The potential hazard of PFAS, or perfluoroalkyl and polyfluoroalkyl substances, has drawn widespread concern in recent years. Related chemicals used in the production of the famous space-age product Teflon, essentially launching the non-stick cookware industry, were at the heart of the recent movie Dark Waters starring Mark Ruffalo as an Ohio lawyer who successfully pursued class-action litigation against Dupont, Teflon’s manufacturer.
Nicknamed “forever chemicals” because they have been found not to break down in the body, PFAS exposure has been blamed for reproductive and developmental effects and is suspected of being a hazard to the liver, kidneys, and the immune system. In humans PFAS substances have been associated with a wide range of health effects, from higher cholesterol levels and lower infant birth weights to immune-system effects, thyroid problems, and tumors and cancers.
DNR officials have identified the communities of Marinette and Peshtigo as the site of Wisconsin’s largest PFAS-contamination episode, and designated Johnson Controls International Inc. as the responsible party required to clean up the resulting pollution. The contamination has been traced to firefighting foam manufacturing and testing at facilities in Marinette owned by Tyco Industries before its merger with JCI.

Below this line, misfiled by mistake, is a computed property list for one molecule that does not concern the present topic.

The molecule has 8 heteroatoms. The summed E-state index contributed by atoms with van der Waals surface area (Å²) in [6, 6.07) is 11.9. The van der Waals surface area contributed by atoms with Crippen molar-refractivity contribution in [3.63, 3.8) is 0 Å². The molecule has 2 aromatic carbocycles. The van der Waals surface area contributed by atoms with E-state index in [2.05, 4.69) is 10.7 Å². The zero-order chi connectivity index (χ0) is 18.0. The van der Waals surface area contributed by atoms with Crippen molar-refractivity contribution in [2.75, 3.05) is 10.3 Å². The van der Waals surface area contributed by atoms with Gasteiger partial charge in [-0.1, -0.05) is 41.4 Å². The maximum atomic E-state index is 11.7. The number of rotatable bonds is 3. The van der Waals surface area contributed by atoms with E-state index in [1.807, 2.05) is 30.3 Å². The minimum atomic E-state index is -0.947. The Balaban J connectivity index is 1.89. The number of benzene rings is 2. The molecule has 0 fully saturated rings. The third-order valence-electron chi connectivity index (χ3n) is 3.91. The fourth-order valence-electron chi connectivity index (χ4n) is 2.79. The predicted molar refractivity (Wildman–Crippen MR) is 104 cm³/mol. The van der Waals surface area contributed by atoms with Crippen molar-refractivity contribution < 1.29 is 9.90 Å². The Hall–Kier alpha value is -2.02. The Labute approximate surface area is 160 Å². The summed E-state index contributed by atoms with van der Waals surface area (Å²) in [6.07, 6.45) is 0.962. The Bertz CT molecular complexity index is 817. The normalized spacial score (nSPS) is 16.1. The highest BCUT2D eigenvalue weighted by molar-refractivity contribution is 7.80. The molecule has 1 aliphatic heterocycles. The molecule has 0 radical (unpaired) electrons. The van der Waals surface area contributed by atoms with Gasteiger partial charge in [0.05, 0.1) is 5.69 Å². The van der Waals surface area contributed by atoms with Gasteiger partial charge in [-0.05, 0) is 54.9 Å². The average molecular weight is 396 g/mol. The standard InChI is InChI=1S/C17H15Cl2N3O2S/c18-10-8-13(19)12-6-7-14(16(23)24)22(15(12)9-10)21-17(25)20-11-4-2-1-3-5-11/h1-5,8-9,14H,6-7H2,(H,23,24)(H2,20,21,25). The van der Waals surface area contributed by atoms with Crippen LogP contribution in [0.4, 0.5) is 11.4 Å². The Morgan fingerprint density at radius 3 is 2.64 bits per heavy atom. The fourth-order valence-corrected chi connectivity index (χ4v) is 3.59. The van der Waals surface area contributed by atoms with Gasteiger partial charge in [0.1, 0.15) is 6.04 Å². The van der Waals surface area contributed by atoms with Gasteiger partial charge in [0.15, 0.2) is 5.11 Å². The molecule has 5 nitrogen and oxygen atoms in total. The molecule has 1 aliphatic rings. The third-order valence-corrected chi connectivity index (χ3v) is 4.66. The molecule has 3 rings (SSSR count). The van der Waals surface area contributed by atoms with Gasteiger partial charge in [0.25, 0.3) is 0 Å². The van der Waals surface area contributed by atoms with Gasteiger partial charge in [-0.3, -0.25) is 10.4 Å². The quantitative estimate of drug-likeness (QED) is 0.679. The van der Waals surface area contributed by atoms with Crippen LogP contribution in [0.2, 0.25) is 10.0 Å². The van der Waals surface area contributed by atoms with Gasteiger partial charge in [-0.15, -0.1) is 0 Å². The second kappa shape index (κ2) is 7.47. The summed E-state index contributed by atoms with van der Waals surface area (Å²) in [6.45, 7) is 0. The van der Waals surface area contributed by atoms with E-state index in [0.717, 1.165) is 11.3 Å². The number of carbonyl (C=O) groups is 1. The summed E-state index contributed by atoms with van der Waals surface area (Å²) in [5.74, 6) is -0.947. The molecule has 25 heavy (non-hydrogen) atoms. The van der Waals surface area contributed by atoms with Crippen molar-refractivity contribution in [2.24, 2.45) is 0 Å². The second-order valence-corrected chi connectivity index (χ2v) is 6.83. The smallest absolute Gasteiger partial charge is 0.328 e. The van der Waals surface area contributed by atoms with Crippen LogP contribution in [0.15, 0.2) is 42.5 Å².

Other PFAS contamination sites have been found in Rhinelander, Madison and elsewhere in the state.
PFAS substances are not regulated by the federal Environmental Protection Agency, because they mostly predate the EPA’s founding, when a lot of chemicals already in use were exempted from regulation.
Lengthy rulemaking process
Wednesday’s 5-1 vote by the Natural Resources Board is the first step in the department’s process of permanent rulemaking, which will establish state environmental standards for PFOA and PFOS, two principal subcategories of PFAS.
Evers originally ordered the rulemaking process in August, but he needed the NRB’s approval before the agency could move forward in drawing up the regulations.
The rulemaking will revise three separate state standards: for safe drinking water, to reduce PFAS substances in drinking water supplies; for groundwater quality, to reduce PFAS contamination in groundwater — Wisconsin’s main source of drinking water; and for surface water quality, by establishing discharge limitations for designated PFAS substances.
The rulemaking process has a 30-month deadline that starts with the drafting of scope statements for proposed changes. The DNR said the PFAS rule scope statements were completed in the fall of 2019, and include information about the background for the rule changes, an explanation of the rulemaking process and information about public participation.
The DNR then held preliminary hearings to take public comments about the prospective rules in Madison, Green Bay and Eau Claire in November.
“Public participation is a critical component of agency rulemaking,” a DNR statement on Wednesday about the rulemaking process noted. “There are numerous opportunities to participate in the DNR rulemaking process, from participating on the technical advisory committee to testifying at meetings and hearings.”